One hit wonders
How to sustain success
What do Benny Mardones, Crash Test Dummies, Martika, Ides of March, Bob Lind, and Buffalo Springfield all have in common? All are singers or groups known as “one hit wonders.” Each had a single hit song that was never followed by a second one. Despite (in some cases) much media attention and star-quality producers, these performers fell quickly into obscurity. Why this happened can tell you a good deal about the perils of business and the importance of organizational reinvention.
Why it Happens
There are various reasons why some performers were one-hit wonders. For some, the original hit was not really theirs – someone wrote a song for them that fit their performance capabilities but was beyond their creative skill set. Unable to generate or purchase anything comparable, they quickly fell from popularity. Others who did write their own material found that they had limited creativity and could only produce something very similar to their hit song. Still other one-hit wonders who composed their own material and could have expanded their repertoire were actually handcuffed by their initial breakthrough. Trapped by expectations of devotees, they stuck to offering variations of their initial success to avoid alienating their core loyal fans – to disastrous effect.
This brings us to reinvention and how you as a CEO or organization head might be tempted to subvert the need to reinvent. Your lagging sales tell you that you can’t continue to provide the same product, target the same audience, use the same marketing or public relations methods, or continue the same distribution methods. What’s holding you back from making changes and taking new a new direction?
You may be drawing a blank. You do what you do well, it’s paid off for quite a while, and you hadn’t really thought about doing anything differently until the reality of your situation blindsided you. Where do you begin?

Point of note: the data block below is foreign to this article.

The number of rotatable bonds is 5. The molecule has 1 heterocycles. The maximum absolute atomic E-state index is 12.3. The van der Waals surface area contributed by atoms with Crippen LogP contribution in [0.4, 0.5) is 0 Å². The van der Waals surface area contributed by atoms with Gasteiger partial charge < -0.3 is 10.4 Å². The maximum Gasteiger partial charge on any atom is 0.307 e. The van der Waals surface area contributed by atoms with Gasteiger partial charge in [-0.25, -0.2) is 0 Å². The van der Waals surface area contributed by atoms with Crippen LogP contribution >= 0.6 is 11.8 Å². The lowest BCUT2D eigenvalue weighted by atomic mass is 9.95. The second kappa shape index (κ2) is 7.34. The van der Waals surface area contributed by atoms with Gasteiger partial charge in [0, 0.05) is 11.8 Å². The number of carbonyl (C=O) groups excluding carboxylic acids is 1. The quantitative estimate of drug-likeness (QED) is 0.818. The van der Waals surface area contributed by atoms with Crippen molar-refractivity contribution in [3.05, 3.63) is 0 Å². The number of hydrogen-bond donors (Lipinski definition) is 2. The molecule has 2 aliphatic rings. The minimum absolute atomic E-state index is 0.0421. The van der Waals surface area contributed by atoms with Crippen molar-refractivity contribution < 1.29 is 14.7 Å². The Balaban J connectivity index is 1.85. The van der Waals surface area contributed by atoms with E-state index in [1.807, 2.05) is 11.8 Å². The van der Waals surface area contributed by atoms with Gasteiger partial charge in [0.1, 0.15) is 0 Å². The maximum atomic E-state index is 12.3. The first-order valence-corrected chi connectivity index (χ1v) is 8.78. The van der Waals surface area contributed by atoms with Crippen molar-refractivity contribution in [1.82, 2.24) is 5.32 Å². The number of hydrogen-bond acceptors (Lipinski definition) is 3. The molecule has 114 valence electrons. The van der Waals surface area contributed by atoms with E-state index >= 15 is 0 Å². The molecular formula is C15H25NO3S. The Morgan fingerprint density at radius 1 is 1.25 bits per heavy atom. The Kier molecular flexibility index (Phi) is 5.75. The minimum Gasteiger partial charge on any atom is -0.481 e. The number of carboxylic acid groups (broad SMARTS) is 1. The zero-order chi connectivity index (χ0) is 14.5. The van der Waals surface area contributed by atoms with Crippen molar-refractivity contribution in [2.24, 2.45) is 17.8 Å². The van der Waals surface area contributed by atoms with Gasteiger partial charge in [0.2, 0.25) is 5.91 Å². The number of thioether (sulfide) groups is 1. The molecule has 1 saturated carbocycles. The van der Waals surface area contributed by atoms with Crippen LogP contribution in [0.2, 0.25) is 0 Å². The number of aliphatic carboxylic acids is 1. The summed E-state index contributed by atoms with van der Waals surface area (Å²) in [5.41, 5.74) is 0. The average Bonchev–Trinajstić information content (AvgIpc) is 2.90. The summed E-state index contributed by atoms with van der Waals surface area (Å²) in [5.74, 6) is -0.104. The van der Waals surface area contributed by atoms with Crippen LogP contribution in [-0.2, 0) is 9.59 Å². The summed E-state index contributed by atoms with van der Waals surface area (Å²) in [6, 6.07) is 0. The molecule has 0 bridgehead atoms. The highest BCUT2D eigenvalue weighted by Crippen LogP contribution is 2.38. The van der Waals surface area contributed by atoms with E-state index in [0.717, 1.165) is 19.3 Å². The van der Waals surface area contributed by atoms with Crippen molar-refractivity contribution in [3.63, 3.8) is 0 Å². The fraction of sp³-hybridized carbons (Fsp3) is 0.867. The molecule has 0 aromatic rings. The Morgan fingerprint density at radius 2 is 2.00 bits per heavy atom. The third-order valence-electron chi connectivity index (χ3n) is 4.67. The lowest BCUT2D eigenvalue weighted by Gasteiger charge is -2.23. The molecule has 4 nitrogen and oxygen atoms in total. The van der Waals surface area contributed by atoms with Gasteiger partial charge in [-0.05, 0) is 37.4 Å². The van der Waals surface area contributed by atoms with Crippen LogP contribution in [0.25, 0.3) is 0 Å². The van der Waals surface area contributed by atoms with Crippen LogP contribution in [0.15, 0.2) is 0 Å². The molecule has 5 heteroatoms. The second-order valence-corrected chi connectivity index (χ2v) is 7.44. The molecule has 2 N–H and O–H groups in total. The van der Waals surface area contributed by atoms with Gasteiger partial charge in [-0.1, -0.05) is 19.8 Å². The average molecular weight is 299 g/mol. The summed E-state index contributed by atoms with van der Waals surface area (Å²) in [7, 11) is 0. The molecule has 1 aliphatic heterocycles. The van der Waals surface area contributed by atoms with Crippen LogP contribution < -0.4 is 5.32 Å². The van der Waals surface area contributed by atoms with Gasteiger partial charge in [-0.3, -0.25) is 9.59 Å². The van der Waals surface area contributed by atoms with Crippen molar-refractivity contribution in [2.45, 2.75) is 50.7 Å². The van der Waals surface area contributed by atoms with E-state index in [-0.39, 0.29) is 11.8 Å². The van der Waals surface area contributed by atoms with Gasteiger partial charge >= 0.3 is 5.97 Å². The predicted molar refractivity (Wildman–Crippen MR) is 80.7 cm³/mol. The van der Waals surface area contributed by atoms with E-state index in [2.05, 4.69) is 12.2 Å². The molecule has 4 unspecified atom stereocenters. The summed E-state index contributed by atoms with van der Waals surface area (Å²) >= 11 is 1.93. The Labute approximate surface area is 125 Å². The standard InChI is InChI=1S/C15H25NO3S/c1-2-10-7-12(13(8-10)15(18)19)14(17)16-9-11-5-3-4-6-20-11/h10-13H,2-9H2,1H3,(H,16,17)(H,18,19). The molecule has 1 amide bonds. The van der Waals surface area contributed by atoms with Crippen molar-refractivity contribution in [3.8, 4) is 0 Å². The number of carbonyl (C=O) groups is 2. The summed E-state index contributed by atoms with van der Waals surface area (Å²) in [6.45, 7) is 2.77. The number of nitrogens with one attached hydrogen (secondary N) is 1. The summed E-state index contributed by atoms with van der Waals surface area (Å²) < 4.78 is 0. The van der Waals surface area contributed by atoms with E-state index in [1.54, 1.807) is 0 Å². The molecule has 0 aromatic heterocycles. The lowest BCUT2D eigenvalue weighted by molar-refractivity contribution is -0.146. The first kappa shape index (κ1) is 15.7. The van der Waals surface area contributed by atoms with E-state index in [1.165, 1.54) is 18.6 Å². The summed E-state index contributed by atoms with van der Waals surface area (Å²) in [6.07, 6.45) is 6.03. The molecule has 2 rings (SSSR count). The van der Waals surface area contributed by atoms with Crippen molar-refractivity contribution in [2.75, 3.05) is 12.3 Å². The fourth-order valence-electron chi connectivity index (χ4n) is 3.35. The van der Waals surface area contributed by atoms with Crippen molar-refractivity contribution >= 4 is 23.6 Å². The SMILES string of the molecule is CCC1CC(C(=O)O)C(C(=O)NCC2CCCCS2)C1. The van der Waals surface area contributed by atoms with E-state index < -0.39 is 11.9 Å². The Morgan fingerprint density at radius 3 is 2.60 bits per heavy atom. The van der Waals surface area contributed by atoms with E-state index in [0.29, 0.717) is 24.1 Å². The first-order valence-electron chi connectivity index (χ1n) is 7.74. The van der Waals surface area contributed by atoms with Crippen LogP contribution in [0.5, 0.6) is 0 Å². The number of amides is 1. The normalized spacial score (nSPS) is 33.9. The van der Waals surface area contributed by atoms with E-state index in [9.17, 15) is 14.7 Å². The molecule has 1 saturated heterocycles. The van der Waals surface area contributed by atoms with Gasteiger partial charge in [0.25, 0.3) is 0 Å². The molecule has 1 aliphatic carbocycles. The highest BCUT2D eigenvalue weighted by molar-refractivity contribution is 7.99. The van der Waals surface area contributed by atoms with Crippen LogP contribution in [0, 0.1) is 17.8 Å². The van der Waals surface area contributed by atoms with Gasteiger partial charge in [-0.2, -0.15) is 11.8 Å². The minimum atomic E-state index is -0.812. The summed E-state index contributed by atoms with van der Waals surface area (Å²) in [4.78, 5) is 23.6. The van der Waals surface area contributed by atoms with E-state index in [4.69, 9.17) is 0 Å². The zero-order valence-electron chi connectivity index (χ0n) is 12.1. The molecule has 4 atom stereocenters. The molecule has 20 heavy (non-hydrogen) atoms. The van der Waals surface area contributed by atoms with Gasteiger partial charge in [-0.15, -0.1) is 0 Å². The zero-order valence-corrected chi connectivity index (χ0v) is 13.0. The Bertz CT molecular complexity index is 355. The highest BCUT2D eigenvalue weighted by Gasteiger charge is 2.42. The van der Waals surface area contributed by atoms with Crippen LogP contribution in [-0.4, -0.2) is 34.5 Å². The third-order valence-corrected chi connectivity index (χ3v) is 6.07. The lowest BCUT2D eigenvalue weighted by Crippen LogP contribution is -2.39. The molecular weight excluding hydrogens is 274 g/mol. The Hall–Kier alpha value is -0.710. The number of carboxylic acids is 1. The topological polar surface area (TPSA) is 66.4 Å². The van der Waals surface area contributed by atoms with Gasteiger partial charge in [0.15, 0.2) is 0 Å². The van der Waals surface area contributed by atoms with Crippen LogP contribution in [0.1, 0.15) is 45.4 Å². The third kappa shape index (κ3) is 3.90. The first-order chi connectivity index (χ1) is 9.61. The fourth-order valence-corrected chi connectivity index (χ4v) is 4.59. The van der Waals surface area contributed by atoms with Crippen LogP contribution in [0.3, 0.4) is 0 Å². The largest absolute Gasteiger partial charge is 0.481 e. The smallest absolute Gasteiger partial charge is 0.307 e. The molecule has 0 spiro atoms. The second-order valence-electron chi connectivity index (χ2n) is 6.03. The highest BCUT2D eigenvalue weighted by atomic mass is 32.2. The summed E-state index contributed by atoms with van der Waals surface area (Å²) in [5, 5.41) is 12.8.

Don’t Imitate, Reinvent
You need to find some way to brainstorm, with or without outside help. These are some of the questions you should be asking yourself: Do I have a clear picture of what it is that I am now selling that is no longer popular or viable? What are the core values and skills (as opposed to the tangibles and specifics) in my repertoire that I can reapply to a variation or expansion of what I do? In which direction might I expand, be more responsive to demand, or even get ahead of the curve, based on trends and possibilities? Reinvention brainstorming requires not only collecting information and data about the present, but also intellectual curiosity about the future.
Keep in mind that imitation is not reinvention. You can certainly match your competitors by getting into whatever they have embraced, but if your heart isn’t in it, you won’t really invest yourself in the changes. Reinvention is generally a logical “next step” or “next leap” that makes you relevant to your market without making you irrelevant to your business. If you jump into something that negates your identity, you may make a quick splash that is unsustainable. Returning to the music metaphor, this is like the teenage pop stars that fade and then reemerge, amid great fanfare, as adult temptresses. They make a quick second act splash and then generally disappear once again, because they both lose their old fans and aren’t compelling to desired new ones.
In contrast to the one-hit wonders and others who lacked staying power, groups like U2 and the Beatles managed to grow, expand, push out borders, even risk shocking some longtime fans – yet maintain recognizable qualities that express continuity with the essence of their talents. They and others are positive reinvention role models.
The resistance you may meet upon attempting reinvention will not be limited to your internal qualms: others around you will also resist. Your employees include those who may feel marginalized or threatened by proposed changes. Sometimes change may be perceived by earlier customers or clients as betrayal. Even when a CEO honestly comes around to a new viewpoint or new priorities, it may be labeled as pure expediency or greed. It is important after deciding on a direction of reinvention to convey how the changes are the natural extension of everything that the organization did until now, accompanied by the recognition that to continue on as before is to atrophy.
This perspective will be useful to you not only in your work organization but also in your nonprofit work. Religious institutions and charities have pockets of members that oppose any changes, be they to the left or right. Should you be convinced that reinvention in needed, you must make the case that the changes will actually preserve the soul of the organization.
You are heavily invested in the business or organization that you have brought to success. Keep monitoring the environment and take stock of where you need to reinvent, and let the hits keep coming.
Fred Mael, PhD, helps organizations and their employees work more effectively, and coaches executives and managers. www.maelconsulting.com. (www.smartceo.com). This article appeared in the April 2012 issues of Baltimore SmartCEO and Washington SmartCEO magazine.